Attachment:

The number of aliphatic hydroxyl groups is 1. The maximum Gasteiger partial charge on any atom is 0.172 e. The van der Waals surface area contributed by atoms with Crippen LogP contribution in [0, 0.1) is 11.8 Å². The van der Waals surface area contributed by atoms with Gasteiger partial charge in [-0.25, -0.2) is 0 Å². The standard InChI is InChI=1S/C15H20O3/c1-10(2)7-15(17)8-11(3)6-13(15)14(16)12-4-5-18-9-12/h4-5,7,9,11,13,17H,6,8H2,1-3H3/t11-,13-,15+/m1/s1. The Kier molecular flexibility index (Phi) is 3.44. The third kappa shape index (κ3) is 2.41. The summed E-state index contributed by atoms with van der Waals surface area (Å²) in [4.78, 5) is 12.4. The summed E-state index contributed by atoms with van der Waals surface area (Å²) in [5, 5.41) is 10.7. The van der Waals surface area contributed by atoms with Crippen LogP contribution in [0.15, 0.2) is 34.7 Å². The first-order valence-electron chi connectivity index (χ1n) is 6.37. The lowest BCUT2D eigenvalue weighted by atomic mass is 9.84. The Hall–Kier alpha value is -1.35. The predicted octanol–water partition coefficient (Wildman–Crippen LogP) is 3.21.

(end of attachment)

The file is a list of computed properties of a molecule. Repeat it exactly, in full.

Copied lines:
The number of aliphatic hydroxyl groups is 1. The maximum Gasteiger partial charge on any atom is 0.172 e. The van der Waals surface area contributed by atoms with Crippen LogP contribution in [0, 0.1) is 11.8 Å². The van der Waals surface area contributed by atoms with Gasteiger partial charge in [-0.25, -0.2) is 0 Å². The standard InChI is InChI=1S/C15H20O3/c1-10(2)7-15(17)8-11(3)6-13(15)14(16)12-4-5-18-9-12/h4-5,7,9,11,13,17H,6,8H2,1-3H3/t11-,13-,15+/m1/s1. The Kier molecular flexibility index (Phi) is 3.44. The third kappa shape index (κ3) is 2.41. The summed E-state index contributed by atoms with van der Waals surface area (Å²) in [4.78, 5) is 12.4. The summed E-state index contributed by atoms with van der Waals surface area (Å²) in [5, 5.41) is 10.7. The van der Waals surface area contributed by atoms with Crippen LogP contribution in [0.15, 0.2) is 34.7 Å². The first-order valence-electron chi connectivity index (χ1n) is 6.37. The lowest BCUT2D eigenvalue weighted by atomic mass is 9.84. The Hall–Kier alpha value is -1.35. The predicted octanol–water partition coefficient (Wildman–Crippen LogP) is 3.21.